HBM3 Spec Reaches 819 GBps of Bandwidth and 64GB of Capacity

(Image credit: JEDEC)

The evolution of High Bandwidth Memory (HBM) continues with the JEDEC Solid State Technology Association finalizing and publishing the HBM3 specification today, with the standout features including up to 819 GBps of bandwidth coupled with up to 16-Hi stacks and 64GB of capacity.

We have seen telltale indicators of what to expect in prior months, with news regarding JEDEC member company developments in HBM3. In November, we reported on an SK hynix 24GB HBM3 demo, and Rambus announced its HBM3-ready combined PHY and memory controller with some detailed specs back in August, for example. However, it is good to see the JEDC specification now agreed so the industry comprising HBM makers and users can move forward. In addition, the full spec is now downloadable from JEDEC.

(Image credit: Micron)

If you have followed the previous HBM3 coverage, you will know that the central promise of HBM3 is to double the per-pin data rate compared to HBM2. Indeed, the new spec specifies that HBM3 will provide a standard 6.4 Gbps data rate for 819 GBps of bandwidth. The key architectural change behind this speed-up is the doubling of the number of independent memory channels to 16. Moreover, HBM3 supports two pseudo channels per channel for virtual support of 32 channels.

Another welcome advance with the move to HBM3 is in potential capacity. With HBM die stacking using TSV technology, you gain capacity with denser packages plus higher stacks. HBM3 will enable from 4GB (8Gb 4-high) to 64GB (32Gb 16-high) capacities. However, JEDEC states that 16-high TSV stacks are for a future extension, so HBM3 makers will be limited to 12-high stacks maximum within the current spec (i.e., max 48GB capacity).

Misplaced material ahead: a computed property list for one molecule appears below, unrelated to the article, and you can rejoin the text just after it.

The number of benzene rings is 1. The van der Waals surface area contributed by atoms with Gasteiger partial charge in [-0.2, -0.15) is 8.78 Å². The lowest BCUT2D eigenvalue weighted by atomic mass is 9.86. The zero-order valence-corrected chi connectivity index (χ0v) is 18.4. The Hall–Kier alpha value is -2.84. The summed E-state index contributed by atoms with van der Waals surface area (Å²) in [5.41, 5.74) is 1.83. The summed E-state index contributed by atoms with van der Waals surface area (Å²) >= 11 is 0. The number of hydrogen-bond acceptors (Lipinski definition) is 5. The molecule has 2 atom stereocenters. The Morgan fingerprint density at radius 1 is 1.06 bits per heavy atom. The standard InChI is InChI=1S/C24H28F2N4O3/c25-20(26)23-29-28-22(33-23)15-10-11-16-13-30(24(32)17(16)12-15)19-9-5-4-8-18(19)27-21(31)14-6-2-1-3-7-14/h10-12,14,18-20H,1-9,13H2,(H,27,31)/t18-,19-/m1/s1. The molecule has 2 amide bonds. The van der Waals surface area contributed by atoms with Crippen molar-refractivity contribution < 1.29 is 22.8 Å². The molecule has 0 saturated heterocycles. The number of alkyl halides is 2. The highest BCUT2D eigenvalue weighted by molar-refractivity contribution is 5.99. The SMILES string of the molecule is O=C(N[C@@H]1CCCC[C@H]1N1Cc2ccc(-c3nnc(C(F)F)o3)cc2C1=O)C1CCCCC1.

Meanwhile, the first HBM3 devices are expected to be based on 16Gb memory layers, says JEDEC. The range of densities and stack options in the HBM3 spec gives device makers a wide range of configurations.

JEDEC also highlights HBM3's high platform-level RAS (reliability, availability, serviceability), EEC on-die, and real-time error reporting, plus energy efficiency by using 0.4V signaling and 1.1V operating voltage. All these qualities are very attractive to the target market of HPC and AI processing customers.

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JEDEC spec




Per-Pin Transfer Rate (I/O Speed)

6.4 Gbps

3.2 Gbps / 3.65 Gbps

1 Gbps

Maximum Dies Per Stack

12 with up to 16 (16-Hi) on the way

8 (8-Hi) / 12 (12-Hi)

4 (4-Hi)

Max Package Capacity

64 GB

24 GB

4 GB


819 GBps

410 / 460 GBps

128 GBps

With the HBM3 spec now finalized and published, we should start to see progressive adoption of this memory tech as we travel through 2022. However, as hinted at above, it is likely to be highly focused on data centers, enterprise, HPC customers, and the like. We got a fleeting taste of HBM in consumer PC graphics cards back in the mid-2010s, but the implementation made AMD cards too expensive for the performance benefits that could be gained.

Mark Tyson
Freelance News Writer

Mark Tyson is a Freelance News Writer at Tom's Hardware US. He enjoys covering the full breadth of PC tech; from business and semiconductor design to products approaching the edge of reason.